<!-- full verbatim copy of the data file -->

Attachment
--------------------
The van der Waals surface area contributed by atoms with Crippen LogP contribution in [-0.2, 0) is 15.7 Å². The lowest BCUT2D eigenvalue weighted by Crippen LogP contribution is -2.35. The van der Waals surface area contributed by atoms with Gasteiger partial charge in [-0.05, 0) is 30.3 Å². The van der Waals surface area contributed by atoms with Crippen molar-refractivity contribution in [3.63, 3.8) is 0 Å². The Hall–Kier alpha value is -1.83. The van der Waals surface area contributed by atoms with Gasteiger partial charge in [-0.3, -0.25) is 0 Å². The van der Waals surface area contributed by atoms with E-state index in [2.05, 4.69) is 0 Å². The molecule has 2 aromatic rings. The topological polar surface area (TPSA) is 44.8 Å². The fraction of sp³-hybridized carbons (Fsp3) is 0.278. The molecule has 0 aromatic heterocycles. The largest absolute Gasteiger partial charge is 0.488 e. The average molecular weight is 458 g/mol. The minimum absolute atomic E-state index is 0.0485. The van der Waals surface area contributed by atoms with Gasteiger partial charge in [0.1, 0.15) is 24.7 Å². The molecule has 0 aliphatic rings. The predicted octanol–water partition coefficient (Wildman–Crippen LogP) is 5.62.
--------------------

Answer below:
The van der Waals surface area contributed by atoms with Crippen LogP contribution in [-0.2, 0) is 15.7 Å². The lowest BCUT2D eigenvalue weighted by Crippen LogP contribution is -2.35. The van der Waals surface area contributed by atoms with Gasteiger partial charge in [-0.05, 0) is 30.3 Å². The van der Waals surface area contributed by atoms with Crippen molar-refractivity contribution in [3.63, 3.8) is 0 Å². The Hall–Kier alpha value is -1.83. The van der Waals surface area contributed by atoms with Gasteiger partial charge in [-0.3, -0.25) is 0 Å². The van der Waals surface area contributed by atoms with E-state index in [2.05, 4.69) is 0 Å². The molecule has 2 aromatic rings. The topological polar surface area (TPSA) is 44.8 Å². The fraction of sp³-hybridized carbons (Fsp3) is 0.278. The molecule has 0 aromatic heterocycles. The largest absolute Gasteiger partial charge is 0.488 e. The average molecular weight is 458 g/mol. The minimum absolute atomic E-state index is 0.0485. The van der Waals surface area contributed by atoms with Gasteiger partial charge in [0.1, 0.15) is 24.7 Å². The molecule has 0 aliphatic rings. The predicted octanol–water partition coefficient (Wildman–Crippen LogP) is 5.62.